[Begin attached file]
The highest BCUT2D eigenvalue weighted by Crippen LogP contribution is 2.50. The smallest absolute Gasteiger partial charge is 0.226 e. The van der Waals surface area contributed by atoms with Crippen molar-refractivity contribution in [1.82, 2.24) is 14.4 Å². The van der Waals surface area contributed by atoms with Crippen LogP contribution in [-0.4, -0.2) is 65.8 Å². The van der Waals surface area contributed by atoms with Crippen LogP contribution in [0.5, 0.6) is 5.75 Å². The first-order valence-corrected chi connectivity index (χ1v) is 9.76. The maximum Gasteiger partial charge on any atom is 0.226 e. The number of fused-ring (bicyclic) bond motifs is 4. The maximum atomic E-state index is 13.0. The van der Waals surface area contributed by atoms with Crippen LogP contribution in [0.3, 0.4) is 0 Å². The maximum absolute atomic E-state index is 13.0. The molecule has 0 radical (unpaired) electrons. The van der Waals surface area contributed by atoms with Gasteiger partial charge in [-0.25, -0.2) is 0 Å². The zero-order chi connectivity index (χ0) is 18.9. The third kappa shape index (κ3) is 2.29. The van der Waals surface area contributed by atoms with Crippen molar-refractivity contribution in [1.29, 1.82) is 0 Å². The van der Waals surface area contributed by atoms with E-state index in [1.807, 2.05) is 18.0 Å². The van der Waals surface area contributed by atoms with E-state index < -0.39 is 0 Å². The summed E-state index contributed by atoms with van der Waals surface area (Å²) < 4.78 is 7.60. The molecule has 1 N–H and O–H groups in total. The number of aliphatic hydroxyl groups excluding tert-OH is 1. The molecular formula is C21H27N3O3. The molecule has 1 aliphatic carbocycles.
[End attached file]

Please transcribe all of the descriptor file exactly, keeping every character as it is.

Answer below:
The highest BCUT2D eigenvalue weighted by Crippen LogP contribution is 2.50. The smallest absolute Gasteiger partial charge is 0.226 e. The van der Waals surface area contributed by atoms with Crippen molar-refractivity contribution in [1.82, 2.24) is 14.4 Å². The van der Waals surface area contributed by atoms with Crippen LogP contribution in [-0.4, -0.2) is 65.8 Å². The van der Waals surface area contributed by atoms with Crippen LogP contribution in [0.5, 0.6) is 5.75 Å². The first-order valence-corrected chi connectivity index (χ1v) is 9.76. The maximum Gasteiger partial charge on any atom is 0.226 e. The number of fused-ring (bicyclic) bond motifs is 4. The maximum atomic E-state index is 13.0. The van der Waals surface area contributed by atoms with Crippen LogP contribution in [0.3, 0.4) is 0 Å². The maximum absolute atomic E-state index is 13.0. The molecule has 0 radical (unpaired) electrons. The van der Waals surface area contributed by atoms with Gasteiger partial charge in [-0.25, -0.2) is 0 Å². The zero-order chi connectivity index (χ0) is 18.9. The third kappa shape index (κ3) is 2.29. The van der Waals surface area contributed by atoms with Crippen molar-refractivity contribution in [1.29, 1.82) is 0 Å². The van der Waals surface area contributed by atoms with E-state index in [1.807, 2.05) is 18.0 Å². The van der Waals surface area contributed by atoms with E-state index < -0.39 is 0 Å². The summed E-state index contributed by atoms with van der Waals surface area (Å²) < 4.78 is 7.60. The molecule has 1 N–H and O–H groups in total. The number of aliphatic hydroxyl groups excluding tert-OH is 1. The molecular formula is C21H27N3O3. The molecule has 1 aliphatic carbocycles.